Spain continues to be the favourite country for Europeans looking to buy a second home. The excellent climate, its location just a short trip from your own country and tempting housing prices are undoubtedly the main reasons this market has remained stable, even in spite of the economic crisis.
The main risks to cover
If you have purchased a house in Spain but you are not there throughout the year, you ought to consider taking out a home insurance policy. Empty houses are usually at greater risk, and, even worse, the damages can escalate if you don’t catch them in time. A basic policy in Spain is also not very expensive, with average prices around €250 per year.
Ideally, you should take out a policy that offers certain basic coverage, such as protection against electrical damage or damage caused by water and adverse weather conditions. Another area you shouldn't overlook is coverage for theft, since the chances that someone will break into your house is greater if it is left empty for long periods of time. You should also choose a policy that covers the replacement of locks, broken glass, and the consequences of vandalism. Also make sure that the insurance covers civil liability and legal defence.
Avoid 'double insuring'
Every home is different. The secret to finding the best insurance policy does not lie in replicating the coverage on your first home, but rather in identifying the differences between the houses and choosing the coverage you really need. The first step is to ensure that you have not covered something twice. For example, if you already have insurance for your primary residence and it covers the fraudulent use of credit cards or provides for travel assistance, you do not need another version of this in a different policy.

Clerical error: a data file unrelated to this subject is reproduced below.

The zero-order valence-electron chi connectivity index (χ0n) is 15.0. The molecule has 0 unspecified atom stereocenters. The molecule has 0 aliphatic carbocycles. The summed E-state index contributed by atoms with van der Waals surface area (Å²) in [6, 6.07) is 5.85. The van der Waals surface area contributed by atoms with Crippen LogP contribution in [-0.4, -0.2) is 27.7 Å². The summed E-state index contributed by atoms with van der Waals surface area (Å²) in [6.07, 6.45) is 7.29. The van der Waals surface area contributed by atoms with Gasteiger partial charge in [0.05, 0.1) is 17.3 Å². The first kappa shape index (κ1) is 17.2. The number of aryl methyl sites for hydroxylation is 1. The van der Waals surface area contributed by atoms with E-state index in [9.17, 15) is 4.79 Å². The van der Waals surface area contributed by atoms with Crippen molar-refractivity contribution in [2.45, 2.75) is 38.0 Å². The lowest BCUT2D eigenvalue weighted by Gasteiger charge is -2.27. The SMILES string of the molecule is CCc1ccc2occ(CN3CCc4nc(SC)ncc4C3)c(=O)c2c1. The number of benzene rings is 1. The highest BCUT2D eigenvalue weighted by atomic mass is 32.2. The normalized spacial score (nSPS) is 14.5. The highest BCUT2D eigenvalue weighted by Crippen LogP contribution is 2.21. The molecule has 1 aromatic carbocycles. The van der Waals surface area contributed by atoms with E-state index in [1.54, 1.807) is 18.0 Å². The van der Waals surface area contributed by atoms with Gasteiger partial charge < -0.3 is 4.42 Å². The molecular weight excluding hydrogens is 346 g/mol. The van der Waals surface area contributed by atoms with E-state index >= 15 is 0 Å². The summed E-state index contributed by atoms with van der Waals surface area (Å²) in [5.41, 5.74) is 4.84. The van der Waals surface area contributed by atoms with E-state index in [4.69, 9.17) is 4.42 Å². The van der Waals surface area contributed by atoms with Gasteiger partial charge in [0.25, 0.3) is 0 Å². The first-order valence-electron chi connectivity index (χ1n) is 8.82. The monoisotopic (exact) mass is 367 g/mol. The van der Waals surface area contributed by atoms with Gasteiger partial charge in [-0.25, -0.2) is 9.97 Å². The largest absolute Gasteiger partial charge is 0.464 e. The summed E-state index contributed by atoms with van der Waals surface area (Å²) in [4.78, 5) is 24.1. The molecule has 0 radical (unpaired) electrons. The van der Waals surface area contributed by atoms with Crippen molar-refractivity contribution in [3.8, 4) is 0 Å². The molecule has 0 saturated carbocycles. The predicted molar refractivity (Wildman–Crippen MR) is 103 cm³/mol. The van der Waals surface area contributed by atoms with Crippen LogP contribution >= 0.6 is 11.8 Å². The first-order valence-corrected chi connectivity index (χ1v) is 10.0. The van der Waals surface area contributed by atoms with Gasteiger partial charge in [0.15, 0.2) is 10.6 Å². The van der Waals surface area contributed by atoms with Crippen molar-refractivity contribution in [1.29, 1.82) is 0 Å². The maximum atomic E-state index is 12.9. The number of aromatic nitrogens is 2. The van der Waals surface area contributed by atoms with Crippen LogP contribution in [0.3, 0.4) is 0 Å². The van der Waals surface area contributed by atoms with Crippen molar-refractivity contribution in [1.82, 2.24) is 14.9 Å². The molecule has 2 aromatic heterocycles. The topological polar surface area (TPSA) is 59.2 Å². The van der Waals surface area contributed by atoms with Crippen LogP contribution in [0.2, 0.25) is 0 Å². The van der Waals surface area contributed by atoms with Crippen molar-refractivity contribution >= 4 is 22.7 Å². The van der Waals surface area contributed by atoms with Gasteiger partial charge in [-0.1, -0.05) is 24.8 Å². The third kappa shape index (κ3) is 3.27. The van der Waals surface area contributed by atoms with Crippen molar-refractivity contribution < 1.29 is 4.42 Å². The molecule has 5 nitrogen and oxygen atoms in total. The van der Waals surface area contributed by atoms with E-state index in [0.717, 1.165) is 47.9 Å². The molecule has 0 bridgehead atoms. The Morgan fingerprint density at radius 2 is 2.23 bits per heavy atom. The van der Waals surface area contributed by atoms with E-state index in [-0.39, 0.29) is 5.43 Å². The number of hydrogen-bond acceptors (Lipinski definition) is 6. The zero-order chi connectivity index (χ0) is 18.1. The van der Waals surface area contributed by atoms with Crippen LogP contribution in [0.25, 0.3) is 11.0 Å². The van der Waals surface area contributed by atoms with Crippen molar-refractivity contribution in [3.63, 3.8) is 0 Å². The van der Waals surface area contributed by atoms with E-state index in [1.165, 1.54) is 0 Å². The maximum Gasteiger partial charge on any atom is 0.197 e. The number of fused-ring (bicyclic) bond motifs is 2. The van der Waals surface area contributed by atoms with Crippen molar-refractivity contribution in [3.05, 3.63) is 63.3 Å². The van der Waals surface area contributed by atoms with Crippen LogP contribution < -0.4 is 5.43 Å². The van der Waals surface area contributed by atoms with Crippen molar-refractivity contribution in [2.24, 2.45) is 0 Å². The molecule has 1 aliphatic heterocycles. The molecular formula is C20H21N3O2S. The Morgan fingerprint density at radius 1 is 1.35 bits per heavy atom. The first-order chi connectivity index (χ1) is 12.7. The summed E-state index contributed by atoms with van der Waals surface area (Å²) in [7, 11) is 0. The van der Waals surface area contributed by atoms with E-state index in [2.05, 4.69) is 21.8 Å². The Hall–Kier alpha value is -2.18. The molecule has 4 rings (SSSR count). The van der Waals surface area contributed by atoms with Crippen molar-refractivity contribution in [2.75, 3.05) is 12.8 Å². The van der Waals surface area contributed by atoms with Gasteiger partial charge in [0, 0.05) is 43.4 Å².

It is also useful to learn about insurance policies that your neighbours have. Being familiar with their policies will help you avoid covering something twice and you will be sure you are paying only for the services you really need.
In Spain you are not obliged to take out a home insurance policy, even for your primary home. Even so, we recommend that you do so. In fact, 62% of Spanish homes are insured. The documents you will need to take out the policy are your passport, NIE, and the purchase contract for the house.
To overcome the language barrier, most state offices recommend that you hire an interpreter if you do not speak Spanish well. However, insurers almost always employ agents that speak English fluently, especially if they are located in popular tourist areas.
This article has been submitted by Liberty Expatriates